vaccines epidemiology wk2

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  1. variolation
    transfer of pustular material to shallow cuts in the skin
  2. father of vaccination
    • Edward Jenner - cow pox/smallpox ("vacca" = cow)
    • (Louis Pasteur in 1800s, Fowl Cholera, Anthrax and Rabies)
  3. duration of vaccines for different microbes
    vaccines > bacteria > parasites
  4. three kinds of live vaccines
    • attenuated/modified-live: genetically engineered to be avirulent
    • Heterotypic: different organism with similarities (cowpox vs smallpox, etc)
    • vectored: made using recombinants, put gene from another pathogen into a vector to kick off immune
  5. three categories of vaccines
    • live
    • killed
    • subunit
  6. bacterins
    whole killed bacteria used as a killed vaccine
  7. chemical methods of inactivating microbes to become virus
    • protein fixatives: cross-linking agents like formalin, organic solvents like phenol/alcohol/acetone
    • alkylating agents: iodoacetate, beta-propriolactone
    • aziridine compounds: binary ethyleneimine
    • lipid solvents: "split vaccines" against enveloped virus, takes the envelope off with a detergent like either, or non-ionic detergents like Triton X-100
  8. subunit vaccines
    • made to stimulate immune against a PART of a microbe
    • bacterial virulence determinants: adhesions (fimbrae), toxoids (inactivated toxins), agglutinins, polysaccharide capsular material
    • surface proteins on viruses and parasites: viral envelope proteins (Hep B), protozoan surface antigens
  9. toxoids
    inactivated toxins, used in subunit vaccines
  10. recombinant vaccines
    • genetic engineering to create better vaccines
    • subunit antigens, live recombinant vaccines (rationally attenuate vs vectored), genetic/DNA vaccines
  11. recombinant subunit antigens
    recombinant proteins made in cultured cells, stimulates immune against microbe based on one part
  12. pseudorabies is a type of which vaccine?
    rationally attenuated
  13. rationally attenuated pathogens
    live pathogens with the genetic material altered to reduce virulence
  14. vectored vaccines
    • live attenuated viruses or bacteria (vectors) carrying genes for protective antigens from pathogenic microbes
    • canarypox/avipox often used as a vector--causes very mild disease in mammals (our rabies and distemper are canarypox based)
  15. genetic (DNA) vaccines
    • inject naked DNA into animal, taken up and made.  
    • Plasmid DNA vectors carrying genes for protective antigens from pathogenic microbes
    • West Nile Virus in horses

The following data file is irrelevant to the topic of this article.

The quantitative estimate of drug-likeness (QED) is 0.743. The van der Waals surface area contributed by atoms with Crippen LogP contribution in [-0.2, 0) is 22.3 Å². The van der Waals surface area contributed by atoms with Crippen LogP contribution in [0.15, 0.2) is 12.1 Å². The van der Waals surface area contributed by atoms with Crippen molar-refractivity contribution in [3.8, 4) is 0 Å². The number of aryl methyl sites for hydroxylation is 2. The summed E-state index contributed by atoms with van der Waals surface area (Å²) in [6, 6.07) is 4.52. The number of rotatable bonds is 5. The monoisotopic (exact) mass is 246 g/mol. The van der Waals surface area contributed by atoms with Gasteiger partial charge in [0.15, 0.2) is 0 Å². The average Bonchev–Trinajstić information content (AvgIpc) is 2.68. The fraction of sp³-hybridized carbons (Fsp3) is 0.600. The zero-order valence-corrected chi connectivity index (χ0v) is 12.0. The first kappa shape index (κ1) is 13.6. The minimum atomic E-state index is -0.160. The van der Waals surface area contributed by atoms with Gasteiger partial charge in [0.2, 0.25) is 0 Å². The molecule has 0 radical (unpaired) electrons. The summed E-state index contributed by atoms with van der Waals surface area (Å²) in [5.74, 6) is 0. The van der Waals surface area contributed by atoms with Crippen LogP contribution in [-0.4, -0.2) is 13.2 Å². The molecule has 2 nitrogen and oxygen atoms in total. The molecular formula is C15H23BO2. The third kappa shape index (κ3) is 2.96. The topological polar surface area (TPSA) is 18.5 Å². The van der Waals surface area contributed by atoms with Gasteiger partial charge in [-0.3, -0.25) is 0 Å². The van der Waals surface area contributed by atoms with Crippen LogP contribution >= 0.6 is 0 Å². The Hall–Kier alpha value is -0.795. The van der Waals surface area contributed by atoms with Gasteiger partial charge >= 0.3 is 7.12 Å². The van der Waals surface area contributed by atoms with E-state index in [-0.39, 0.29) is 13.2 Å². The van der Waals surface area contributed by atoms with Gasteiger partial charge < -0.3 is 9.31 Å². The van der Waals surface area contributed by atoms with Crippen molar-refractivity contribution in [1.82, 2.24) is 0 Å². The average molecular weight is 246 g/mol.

16. passive immunization
    Hyper-immunize mom in last trimester to increase immunoglobulins in colostrum, make sure progeny get enough colostrum
  17. combination (multivalent) vaccines
    vaccines that target multiple pathogens or multiple strains of the same pathogen in a single formulation or dose
  18. autogenous vaccines
    • made from pathogens found in an individual, herd or geographical location and can only be used in that particular herd/flock
    • custom for one farm
  19. conjugate vaccines
    vaccines where antigen is covalently linked to a substance that enhances immunogenicity (double antigens for more potent vaccine)
  20. herd immunity
    effect on vaccinated animals have in protecting unvaccinated animals in a herd/population (lost when vaccinations are low)
  21. altruistic vaccine
    vaccine that blocks transmission (provides little benefit to vaccinated individual
  22. adjuvent
    • a substance that boosts immunogenicity to co-administered antigens
    • typically contain a carrier substance (like alum), an immunomodulary substance, or both.
  23. ring vaccination
    • associated with eradication programs
    • mass vaccinations in a circle around infected person or location
  24. core vaccines
    • high enough benefit and low enough risk to be used in most patients
    • used for diseases that are: endemic to a region, of public heath significance, required by law, virulent/highly infectious, pose a risk of severe disease
  25. epidemiology
    study of disease in populations and factors that determine occurrence
  26. exposed
    individual that has met with an infectious agent in a way we know from experience may cause disease
  27. epidemic
    • aka outbreak
    • sudden, usually unpredictable increase in numbers of cases of infectious disease in a population.  Frequency greater than expected
  28. endemic
    disease occurs at expected frequency (often predictable).  Always present in population, usually at a stable low level
  29. pandemic
    epidemic over multiple countries
  30. sporadic
    disease occurring irregularly and halfhazardly; appropriate circumstances have occurred locally that produced small localized outbreaks
  31. vertical transmission
    infections transmitted from one generation to the next by infection of embryo or fetus while in utero (mammals) or in ovo (birds, reptiles, amphibians, fish, arthropods)
  32. horizontal transmission (direct vs indirect)
    • infections transmitted from any segment of a population to another (one puppy to another, zoonoses, etc)
    • Direct is when a susceptible host contracts through physical contact with infected host
    • indirect involves intermediate (living = vector or inanimate = fomite)
  33. vector vs fomite
    vectors are living, fomites are inanimate
  34. reservoir
    any animal species, insect, soil or combination of these in which the infectious agent normally lives and multiplies so that it can be transmitted to a susceptible animal